Much of the field of “behavioral ethics” is addressed to proving that “we are not as ethical as we think,” which certainly doesn’t seem like an overly optimistic view of human nature. Jeff Kaplan, editor of the Conflict of Interest blog, details how to determine what the correct ethics and compliance confident quotient and what balance of optimistic and skeptical approaches works for your company. Read more…

Conduct Codes: How ‘Interactive’ Boosts Commitment, Use

Forbes

How does an interactive Code of Conduct help companies meet their ethics and compliance goals? As this article points out, the benefits of a Web-based Code go beyond saving paper. For example, did you know that even the most basic web analytics provide 10 times more insight than what we can garner today with downloaded PDFs? Read on to find out how an interactive Code is the most measurable platform to deliver your ethics and compliance messages, what kind of metrics you can expect to gather and how this kind of Code helps you transcend beyond just compliance to an authentic commitment to ethical business. Read more…

How to Influence the Right Corporate Culture in your Business (and why it Matters)

Financial Post

Corporate culture is at the forefront of everyone’s minds, to the point that clichés are flying around hot and heavy at every business seminar. “Culture eats strategy for breakfast.” “Anyone can knock off your product, but no one can copy your culture.” “Customers will never love a company until the employees love it first.” And yet, given the challenges in hiring A-players and talent shortages, culture really is a key differentiator. As the author so concisely put it, “Whether or not culture beats strategy, it may keep you from being somebody else’s breakfast.” Most helpful are the six key takeaways you can implement today (and every day, like brushing your teeth, because culture isn’t a “once and done” deal). Read more…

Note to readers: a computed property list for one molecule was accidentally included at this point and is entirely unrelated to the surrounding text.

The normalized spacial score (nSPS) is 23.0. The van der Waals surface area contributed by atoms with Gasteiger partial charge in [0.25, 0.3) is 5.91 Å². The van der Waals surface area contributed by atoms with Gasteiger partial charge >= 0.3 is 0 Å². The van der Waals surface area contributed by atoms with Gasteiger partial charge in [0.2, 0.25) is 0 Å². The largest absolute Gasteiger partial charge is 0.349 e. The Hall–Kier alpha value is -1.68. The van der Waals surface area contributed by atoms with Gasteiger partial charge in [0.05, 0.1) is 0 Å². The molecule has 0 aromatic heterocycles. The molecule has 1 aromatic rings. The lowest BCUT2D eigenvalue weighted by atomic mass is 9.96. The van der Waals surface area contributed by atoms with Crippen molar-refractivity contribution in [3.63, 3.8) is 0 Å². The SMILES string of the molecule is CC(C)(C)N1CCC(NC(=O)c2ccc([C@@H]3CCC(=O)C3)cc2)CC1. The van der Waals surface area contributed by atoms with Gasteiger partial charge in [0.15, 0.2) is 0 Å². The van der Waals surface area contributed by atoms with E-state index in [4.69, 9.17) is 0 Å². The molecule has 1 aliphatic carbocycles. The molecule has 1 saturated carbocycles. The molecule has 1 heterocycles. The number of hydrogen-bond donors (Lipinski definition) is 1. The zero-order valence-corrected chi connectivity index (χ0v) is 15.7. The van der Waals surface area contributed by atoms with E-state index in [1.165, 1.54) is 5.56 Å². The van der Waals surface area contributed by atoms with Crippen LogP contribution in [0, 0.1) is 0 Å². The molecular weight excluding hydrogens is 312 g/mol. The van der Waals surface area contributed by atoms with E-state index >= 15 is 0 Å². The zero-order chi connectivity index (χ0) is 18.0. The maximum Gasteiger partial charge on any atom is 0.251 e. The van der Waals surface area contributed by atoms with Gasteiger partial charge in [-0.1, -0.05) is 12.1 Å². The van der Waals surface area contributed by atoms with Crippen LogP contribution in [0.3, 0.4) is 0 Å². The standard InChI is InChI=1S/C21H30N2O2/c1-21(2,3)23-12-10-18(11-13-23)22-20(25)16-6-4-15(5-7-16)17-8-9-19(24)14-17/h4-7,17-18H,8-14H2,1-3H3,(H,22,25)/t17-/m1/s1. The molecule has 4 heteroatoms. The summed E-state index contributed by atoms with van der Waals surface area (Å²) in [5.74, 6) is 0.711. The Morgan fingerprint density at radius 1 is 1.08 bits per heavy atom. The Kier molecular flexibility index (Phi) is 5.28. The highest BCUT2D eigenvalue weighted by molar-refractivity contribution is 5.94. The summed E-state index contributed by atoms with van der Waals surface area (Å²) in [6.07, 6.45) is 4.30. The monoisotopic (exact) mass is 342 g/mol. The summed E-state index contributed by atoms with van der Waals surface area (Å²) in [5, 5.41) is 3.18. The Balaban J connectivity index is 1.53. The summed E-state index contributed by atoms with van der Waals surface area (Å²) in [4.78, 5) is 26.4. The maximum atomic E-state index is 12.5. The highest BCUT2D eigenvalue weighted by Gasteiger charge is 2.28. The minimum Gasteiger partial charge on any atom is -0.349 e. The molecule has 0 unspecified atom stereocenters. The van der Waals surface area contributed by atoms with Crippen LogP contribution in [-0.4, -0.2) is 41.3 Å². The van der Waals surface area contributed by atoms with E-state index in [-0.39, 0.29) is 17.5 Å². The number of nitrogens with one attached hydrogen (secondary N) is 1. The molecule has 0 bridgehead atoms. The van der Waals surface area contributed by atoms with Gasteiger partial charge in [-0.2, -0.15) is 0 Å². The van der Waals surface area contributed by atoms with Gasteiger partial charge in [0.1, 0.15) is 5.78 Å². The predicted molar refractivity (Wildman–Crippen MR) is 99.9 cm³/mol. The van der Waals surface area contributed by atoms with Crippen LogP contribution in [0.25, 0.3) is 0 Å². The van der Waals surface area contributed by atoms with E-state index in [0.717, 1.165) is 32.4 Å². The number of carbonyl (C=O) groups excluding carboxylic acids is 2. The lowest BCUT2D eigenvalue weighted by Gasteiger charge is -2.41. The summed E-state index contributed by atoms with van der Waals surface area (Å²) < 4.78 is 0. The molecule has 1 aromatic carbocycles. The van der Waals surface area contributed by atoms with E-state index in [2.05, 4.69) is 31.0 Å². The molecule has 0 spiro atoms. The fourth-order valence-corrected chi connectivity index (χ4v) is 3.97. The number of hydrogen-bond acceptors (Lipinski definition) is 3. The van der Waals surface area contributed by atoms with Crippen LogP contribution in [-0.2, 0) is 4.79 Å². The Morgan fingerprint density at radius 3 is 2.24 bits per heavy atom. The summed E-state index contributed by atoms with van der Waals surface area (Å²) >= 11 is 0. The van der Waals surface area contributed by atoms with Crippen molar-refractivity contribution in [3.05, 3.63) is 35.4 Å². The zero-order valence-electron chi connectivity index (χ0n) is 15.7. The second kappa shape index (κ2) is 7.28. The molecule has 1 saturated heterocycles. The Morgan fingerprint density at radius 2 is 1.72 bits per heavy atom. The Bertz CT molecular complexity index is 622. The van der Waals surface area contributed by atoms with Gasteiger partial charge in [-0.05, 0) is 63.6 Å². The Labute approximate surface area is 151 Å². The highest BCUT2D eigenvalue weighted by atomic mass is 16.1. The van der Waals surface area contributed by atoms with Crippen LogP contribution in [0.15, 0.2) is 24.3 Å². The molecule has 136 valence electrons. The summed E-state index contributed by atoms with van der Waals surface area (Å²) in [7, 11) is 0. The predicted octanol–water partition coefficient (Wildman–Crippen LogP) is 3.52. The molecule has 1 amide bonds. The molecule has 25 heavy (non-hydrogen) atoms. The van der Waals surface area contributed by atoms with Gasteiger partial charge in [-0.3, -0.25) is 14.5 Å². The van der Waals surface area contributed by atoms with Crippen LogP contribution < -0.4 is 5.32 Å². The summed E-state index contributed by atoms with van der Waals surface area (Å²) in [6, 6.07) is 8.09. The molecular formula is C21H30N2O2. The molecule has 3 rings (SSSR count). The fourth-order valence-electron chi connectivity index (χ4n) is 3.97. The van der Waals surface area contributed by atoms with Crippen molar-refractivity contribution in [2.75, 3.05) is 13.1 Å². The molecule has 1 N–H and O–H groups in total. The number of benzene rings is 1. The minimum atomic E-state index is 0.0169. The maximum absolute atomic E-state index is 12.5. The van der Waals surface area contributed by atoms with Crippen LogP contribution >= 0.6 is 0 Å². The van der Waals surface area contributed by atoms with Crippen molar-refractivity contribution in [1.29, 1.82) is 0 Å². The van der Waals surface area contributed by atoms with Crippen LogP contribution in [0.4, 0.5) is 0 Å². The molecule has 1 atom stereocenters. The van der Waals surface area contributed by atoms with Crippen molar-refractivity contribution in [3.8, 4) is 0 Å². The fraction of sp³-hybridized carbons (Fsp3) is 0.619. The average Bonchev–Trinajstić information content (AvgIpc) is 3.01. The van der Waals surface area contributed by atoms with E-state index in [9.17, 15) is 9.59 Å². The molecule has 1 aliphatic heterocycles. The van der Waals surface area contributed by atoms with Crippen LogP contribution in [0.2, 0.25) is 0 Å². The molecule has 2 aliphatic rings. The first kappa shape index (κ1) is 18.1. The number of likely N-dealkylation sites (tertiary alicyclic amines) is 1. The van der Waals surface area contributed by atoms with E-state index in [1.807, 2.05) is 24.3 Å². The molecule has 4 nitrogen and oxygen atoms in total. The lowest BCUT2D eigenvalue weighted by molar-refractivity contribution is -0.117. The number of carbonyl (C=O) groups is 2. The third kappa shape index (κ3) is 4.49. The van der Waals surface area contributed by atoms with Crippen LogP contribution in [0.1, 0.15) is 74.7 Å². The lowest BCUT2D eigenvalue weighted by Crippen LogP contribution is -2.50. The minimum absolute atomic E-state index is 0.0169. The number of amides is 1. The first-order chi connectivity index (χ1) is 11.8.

Game Changer: Confronting the new SEC Whistleblower Paradigm

Inside Counsel

The recent developments in SEC whistleblower awards may leave well-intended companies unsure of the appropriate response to actual or potential whistleblowers, how to best structure their compliance regimes, and how to conduct investigations and other business that might involve requests for confidentiality from their employees. Those decisions are crucial for companies in light of the increasing size and volume of whistleblower awards: on July 17, 2015, for example, the SEC announced a new award for more than $3 million to a whistleblower whose information helped the SEC in a complex fraud case. Inside Counsel’s new whistleblower series showcases how SEC-reporting companies should handle the SEC’s new whistleblower regime. Read more…

Directors’ and Compliance Officer’s Criminal Liability under the Latest Reform of the Spanish Criminal Code

Global Compliance News